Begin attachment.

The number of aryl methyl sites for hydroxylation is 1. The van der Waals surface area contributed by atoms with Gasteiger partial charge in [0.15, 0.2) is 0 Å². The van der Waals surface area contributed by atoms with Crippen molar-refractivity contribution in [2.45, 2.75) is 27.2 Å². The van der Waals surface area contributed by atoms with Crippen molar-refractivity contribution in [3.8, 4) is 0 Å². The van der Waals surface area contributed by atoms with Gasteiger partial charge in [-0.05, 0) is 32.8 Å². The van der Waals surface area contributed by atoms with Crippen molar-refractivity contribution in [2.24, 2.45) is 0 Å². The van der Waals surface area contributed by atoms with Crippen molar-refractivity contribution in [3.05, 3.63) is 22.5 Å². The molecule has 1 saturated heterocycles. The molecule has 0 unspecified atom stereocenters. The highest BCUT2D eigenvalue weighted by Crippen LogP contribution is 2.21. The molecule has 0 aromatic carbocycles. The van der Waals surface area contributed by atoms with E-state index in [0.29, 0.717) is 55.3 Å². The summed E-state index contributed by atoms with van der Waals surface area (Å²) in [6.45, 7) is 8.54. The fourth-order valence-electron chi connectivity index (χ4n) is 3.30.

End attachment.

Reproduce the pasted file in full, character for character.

The number of aryl methyl sites for hydroxylation is 1. The van der Waals surface area contributed by atoms with Gasteiger partial charge in [0.15, 0.2) is 0 Å². The van der Waals surface area contributed by atoms with Crippen molar-refractivity contribution in [2.45, 2.75) is 27.2 Å². The van der Waals surface area contributed by atoms with Crippen molar-refractivity contribution in [3.8, 4) is 0 Å². The van der Waals surface area contributed by atoms with Gasteiger partial charge in [-0.05, 0) is 32.8 Å². The van der Waals surface area contributed by atoms with Crippen molar-refractivity contribution in [2.24, 2.45) is 0 Å². The van der Waals surface area contributed by atoms with Crippen molar-refractivity contribution in [3.05, 3.63) is 22.5 Å². The molecule has 1 saturated heterocycles. The molecule has 0 unspecified atom stereocenters. The highest BCUT2D eigenvalue weighted by Crippen LogP contribution is 2.21. The molecule has 0 aromatic carbocycles. The van der Waals surface area contributed by atoms with E-state index in [0.29, 0.717) is 55.3 Å². The summed E-state index contributed by atoms with van der Waals surface area (Å²) in [6.45, 7) is 8.54. The fourth-order valence-electron chi connectivity index (χ4n) is 3.30.